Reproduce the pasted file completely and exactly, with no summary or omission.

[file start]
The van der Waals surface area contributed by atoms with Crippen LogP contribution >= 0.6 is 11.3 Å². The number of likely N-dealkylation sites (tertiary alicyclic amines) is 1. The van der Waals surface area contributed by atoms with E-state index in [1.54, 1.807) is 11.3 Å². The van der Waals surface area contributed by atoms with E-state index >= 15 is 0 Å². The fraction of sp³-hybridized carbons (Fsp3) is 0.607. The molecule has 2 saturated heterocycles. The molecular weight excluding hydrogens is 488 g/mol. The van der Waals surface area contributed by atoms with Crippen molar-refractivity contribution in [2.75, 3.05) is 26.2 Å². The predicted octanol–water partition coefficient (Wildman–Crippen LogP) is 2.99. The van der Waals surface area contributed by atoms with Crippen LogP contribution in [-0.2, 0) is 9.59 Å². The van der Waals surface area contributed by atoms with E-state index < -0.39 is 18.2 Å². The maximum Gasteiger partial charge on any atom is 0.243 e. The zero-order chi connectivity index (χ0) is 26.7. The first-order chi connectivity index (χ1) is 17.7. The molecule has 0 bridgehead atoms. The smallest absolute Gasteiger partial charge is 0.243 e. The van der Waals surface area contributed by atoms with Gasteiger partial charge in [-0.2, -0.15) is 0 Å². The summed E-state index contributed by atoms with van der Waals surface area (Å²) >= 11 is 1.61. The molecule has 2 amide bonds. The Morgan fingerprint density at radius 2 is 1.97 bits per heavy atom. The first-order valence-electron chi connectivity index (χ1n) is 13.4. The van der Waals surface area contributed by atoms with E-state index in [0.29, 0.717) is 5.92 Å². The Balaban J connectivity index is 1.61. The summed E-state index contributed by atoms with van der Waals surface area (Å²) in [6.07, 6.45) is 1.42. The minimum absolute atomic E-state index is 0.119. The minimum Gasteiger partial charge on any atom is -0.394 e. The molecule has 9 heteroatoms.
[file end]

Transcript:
The van der Waals surface area contributed by atoms with Crippen LogP contribution >= 0.6 is 11.3 Å². The number of likely N-dealkylation sites (tertiary alicyclic amines) is 1. The van der Waals surface area contributed by atoms with E-state index in [1.54, 1.807) is 11.3 Å². The van der Waals surface area contributed by atoms with E-state index >= 15 is 0 Å². The fraction of sp³-hybridized carbons (Fsp3) is 0.607. The molecule has 2 saturated heterocycles. The molecular weight excluding hydrogens is 488 g/mol. The van der Waals surface area contributed by atoms with Crippen molar-refractivity contribution in [2.75, 3.05) is 26.2 Å². The predicted octanol–water partition coefficient (Wildman–Crippen LogP) is 2.99. The van der Waals surface area contributed by atoms with Crippen LogP contribution in [-0.2, 0) is 9.59 Å². The van der Waals surface area contributed by atoms with E-state index < -0.39 is 18.2 Å². The maximum Gasteiger partial charge on any atom is 0.243 e. The zero-order chi connectivity index (χ0) is 26.7. The first-order chi connectivity index (χ1) is 17.7. The molecule has 0 bridgehead atoms. The smallest absolute Gasteiger partial charge is 0.243 e. The van der Waals surface area contributed by atoms with Gasteiger partial charge in [-0.2, -0.15) is 0 Å². The summed E-state index contributed by atoms with van der Waals surface area (Å²) >= 11 is 1.61. The molecule has 2 amide bonds. The Morgan fingerprint density at radius 2 is 1.97 bits per heavy atom. The first-order valence-electron chi connectivity index (χ1n) is 13.4. The van der Waals surface area contributed by atoms with E-state index in [0.29, 0.717) is 5.92 Å². The Balaban J connectivity index is 1.61. The summed E-state index contributed by atoms with van der Waals surface area (Å²) in [6.07, 6.45) is 1.42. The minimum absolute atomic E-state index is 0.119. The minimum Gasteiger partial charge on any atom is -0.394 e. The molecule has 9 heteroatoms.